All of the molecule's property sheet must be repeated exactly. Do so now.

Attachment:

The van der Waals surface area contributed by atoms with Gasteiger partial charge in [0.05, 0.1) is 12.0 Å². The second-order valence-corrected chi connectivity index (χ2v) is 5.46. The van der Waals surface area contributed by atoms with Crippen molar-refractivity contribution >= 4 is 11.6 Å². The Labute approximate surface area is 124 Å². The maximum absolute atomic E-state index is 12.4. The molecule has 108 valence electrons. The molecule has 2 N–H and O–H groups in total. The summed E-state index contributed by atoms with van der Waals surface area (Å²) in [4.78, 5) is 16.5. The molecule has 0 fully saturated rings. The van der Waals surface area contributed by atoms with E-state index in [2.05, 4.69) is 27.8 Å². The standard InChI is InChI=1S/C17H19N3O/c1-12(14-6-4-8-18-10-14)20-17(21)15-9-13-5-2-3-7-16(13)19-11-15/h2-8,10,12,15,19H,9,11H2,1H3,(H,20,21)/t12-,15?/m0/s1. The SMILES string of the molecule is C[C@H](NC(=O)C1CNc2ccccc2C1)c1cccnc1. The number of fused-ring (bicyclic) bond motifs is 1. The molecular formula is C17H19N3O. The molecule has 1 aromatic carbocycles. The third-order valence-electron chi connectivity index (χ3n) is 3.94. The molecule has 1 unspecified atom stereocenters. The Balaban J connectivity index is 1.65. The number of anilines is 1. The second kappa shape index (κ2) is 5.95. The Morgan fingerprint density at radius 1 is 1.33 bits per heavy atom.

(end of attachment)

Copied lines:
The van der Waals surface area contributed by atoms with Gasteiger partial charge in [0.05, 0.1) is 12.0 Å². The second-order valence-corrected chi connectivity index (χ2v) is 5.46. The van der Waals surface area contributed by atoms with Crippen molar-refractivity contribution >= 4 is 11.6 Å². The Labute approximate surface area is 124 Å². The maximum absolute atomic E-state index is 12.4. The molecule has 108 valence electrons. The molecule has 2 N–H and O–H groups in total. The summed E-state index contributed by atoms with van der Waals surface area (Å²) in [4.78, 5) is 16.5. The molecule has 0 fully saturated rings. The van der Waals surface area contributed by atoms with E-state index in [2.05, 4.69) is 27.8 Å². The standard InChI is InChI=1S/C17H19N3O/c1-12(14-6-4-8-18-10-14)20-17(21)15-9-13-5-2-3-7-16(13)19-11-15/h2-8,10,12,15,19H,9,11H2,1H3,(H,20,21)/t12-,15?/m0/s1. The SMILES string of the molecule is C[C@H](NC(=O)C1CNc2ccccc2C1)c1cccnc1. The number of fused-ring (bicyclic) bond motifs is 1. The molecular formula is C17H19N3O. The molecule has 1 aromatic carbocycles. The third-order valence-electron chi connectivity index (χ3n) is 3.94. The molecule has 1 unspecified atom stereocenters. The Balaban J connectivity index is 1.65. The number of anilines is 1. The second kappa shape index (κ2) is 5.95. The Morgan fingerprint density at radius 1 is 1.33 bits per heavy atom.